Brace yourself... Black (ink) Friday is coming
LCS 29: A creative challenge, a quote, an antilibrary,
Next Friday is Black Friday. Although, it seems that the whole month of November has become Black now. Perhaps that is unsurprising once this tradition, originally connected to American Thanksgiving, was exported to other countries.
It seems like every week is trying to persuade us to spend more money.
For a long time I've considered a producerism the alternative to consumerism. Instead of valuing ourselves by what we own and consume, we gain value from what we produce and share. While it has flaws as a world view, it's a helpful frame to resist the more common call to buy, buy, buy.
A year ago, I came up with an idea. Black Ink Friday - a sketchnote alternative to Black Friday and in the spirit of Buy Nothing Day.
The basic idea is to take a break from buying and making something or remind yourself of all the great things you have.
Of course, you may want to buy a Christmas gift for a friend or family member and know that there is a good deal on Black Friday. Fine. Do it. And don't feel guilty.
But maybe, you'll have a better time making something rather than scrolling all day through websites looking for a bargain that you'll never really use. If that's your Black Friday plan, I invite you to try something else.
Creative challenge: #BlackInkFriday
Grab a black pen and get drawing! #BlackInkFriday is an alternative to Black Friday in the spirit of Buy Nothing Day and REI's #OptOutside . Instead of shopping, try sketching. Here are some things you can sketch.
An activity which is an alternative to Black Friday Shopping
An activity you love doing (that isn’t shopping)
A Sketchnote about Buy Nothing Day
Don't forget the hashtags #BlackInkFriday and #LearnCreateShare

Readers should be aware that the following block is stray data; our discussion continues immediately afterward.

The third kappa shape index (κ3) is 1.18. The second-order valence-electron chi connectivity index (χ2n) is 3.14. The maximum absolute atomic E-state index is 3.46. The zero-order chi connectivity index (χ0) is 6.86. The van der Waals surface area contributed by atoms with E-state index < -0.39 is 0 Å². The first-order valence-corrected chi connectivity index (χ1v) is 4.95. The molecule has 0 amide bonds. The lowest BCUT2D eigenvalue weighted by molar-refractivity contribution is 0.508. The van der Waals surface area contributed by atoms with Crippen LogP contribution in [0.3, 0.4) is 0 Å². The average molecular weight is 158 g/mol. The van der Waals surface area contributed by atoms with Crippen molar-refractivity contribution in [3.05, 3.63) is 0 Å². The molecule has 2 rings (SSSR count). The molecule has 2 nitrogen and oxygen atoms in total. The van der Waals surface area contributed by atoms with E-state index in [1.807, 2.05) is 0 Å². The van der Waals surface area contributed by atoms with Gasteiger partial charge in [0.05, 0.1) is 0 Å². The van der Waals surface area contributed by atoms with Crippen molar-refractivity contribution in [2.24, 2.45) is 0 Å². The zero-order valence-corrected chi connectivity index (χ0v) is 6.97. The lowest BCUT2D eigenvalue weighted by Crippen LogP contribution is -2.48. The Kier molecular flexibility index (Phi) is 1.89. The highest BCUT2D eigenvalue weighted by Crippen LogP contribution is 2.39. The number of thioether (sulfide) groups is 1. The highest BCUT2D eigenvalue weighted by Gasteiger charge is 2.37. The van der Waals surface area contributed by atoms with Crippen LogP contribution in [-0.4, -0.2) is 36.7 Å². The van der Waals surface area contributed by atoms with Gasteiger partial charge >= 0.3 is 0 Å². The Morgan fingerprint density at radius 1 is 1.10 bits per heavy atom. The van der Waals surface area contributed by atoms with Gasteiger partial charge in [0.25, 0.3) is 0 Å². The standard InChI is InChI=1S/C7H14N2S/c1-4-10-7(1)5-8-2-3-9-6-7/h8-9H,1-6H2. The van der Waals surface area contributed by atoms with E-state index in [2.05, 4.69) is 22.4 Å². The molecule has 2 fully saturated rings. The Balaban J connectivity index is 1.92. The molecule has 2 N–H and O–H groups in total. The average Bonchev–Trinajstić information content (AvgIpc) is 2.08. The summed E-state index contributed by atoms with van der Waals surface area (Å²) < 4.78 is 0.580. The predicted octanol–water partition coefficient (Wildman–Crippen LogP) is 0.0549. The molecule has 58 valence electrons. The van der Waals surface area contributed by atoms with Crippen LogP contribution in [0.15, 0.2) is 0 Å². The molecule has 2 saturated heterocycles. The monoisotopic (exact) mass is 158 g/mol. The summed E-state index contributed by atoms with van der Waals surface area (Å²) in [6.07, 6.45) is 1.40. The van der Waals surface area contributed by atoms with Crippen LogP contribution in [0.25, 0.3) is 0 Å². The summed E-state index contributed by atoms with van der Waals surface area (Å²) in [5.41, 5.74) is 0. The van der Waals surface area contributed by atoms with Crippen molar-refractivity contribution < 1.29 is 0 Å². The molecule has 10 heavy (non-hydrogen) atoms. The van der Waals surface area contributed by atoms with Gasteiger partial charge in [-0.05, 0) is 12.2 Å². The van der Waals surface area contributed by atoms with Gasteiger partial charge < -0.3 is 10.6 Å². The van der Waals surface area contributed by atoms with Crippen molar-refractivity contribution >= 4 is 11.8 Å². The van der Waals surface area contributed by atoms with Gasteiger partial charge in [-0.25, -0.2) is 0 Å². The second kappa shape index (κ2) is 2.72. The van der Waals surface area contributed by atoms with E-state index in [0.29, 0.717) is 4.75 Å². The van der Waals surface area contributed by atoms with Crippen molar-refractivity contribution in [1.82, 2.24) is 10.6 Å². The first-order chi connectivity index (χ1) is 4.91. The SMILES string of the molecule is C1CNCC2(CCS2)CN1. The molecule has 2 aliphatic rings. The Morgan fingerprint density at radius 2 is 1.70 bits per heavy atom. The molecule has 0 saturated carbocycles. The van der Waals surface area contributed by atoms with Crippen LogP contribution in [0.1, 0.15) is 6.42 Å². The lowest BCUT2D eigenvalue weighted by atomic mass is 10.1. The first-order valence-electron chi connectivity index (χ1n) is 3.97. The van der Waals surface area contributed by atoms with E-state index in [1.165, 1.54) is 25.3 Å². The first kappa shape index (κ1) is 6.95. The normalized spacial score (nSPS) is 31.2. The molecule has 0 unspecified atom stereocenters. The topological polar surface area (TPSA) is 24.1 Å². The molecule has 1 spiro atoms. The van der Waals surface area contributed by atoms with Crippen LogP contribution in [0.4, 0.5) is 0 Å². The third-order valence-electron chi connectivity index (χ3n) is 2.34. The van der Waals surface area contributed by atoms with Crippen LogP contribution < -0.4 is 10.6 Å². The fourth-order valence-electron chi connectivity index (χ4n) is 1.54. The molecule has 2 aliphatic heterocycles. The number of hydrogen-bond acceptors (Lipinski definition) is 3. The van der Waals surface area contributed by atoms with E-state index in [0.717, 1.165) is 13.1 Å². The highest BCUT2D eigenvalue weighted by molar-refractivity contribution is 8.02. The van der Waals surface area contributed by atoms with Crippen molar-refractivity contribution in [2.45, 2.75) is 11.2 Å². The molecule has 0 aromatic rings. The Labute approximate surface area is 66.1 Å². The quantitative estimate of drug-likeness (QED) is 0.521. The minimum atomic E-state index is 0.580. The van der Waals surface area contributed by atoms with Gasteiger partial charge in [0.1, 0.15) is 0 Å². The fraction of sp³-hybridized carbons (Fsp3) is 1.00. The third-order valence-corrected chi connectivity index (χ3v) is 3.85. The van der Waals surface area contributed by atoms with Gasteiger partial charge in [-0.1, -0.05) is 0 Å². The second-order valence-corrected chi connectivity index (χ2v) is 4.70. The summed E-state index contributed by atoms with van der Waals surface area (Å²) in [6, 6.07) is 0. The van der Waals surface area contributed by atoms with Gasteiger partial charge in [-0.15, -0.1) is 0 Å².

Quote of the week
“The thing I have noticed is that when the anecdotes and the data disagree, the anecdotes are usually right. There is something wrong with the way that you are measuring it,” - Jeff Bezos
I thought this was nuts when I first heard it but I keep thinking about this. It might just be that we missed a detail here or there, but I've seen examples this week and it turned out someone had made a change in the way data was reported.
The anecdotes were right.
Evolution of the scientific method
It's obvious to say but strange to think, we didn't have most of the methods we use to know what we know until this century. The ways in which we learn things and test that knowledge (even the idea that we should test what we know) have evolved over time and continue to.
Personally, I suspect this could be a good book topic
Building an Antilibrary - Ness Labs
One of my sister's dreams when she was growing up was to own a home library. While she is still working on that goal (her study is quite impressive) maybe she should also aspire to own an antilibrary.
A collection of items that make us aware of the limits of our knowledge.
The Mere-exposure effect
I came across this phenomenon while reading How to take smart notes. In it the author suggests the antidote is testing our knowledge (by explaining/writing a description from memory) to show if we actually know something.
I decided to test myself. I tried to describe what is quantum physics... Instantly I realised I knew less about the subject than I thought. I couldn't even start describing it. I knew of examples (Schrodinger's cat right?) and fields which intersected (quantum computing which uses quantum bits that can be both on and off, right?) but I couldn't even give a bad summary.
Give it a go, pick a topic that you know something about but haven't really studied and try and describe what it is. (I'd love to know what you pick).
This is connected to the Antilibrary. After all, you can end up thinking you know something, simply because you have a book on it.
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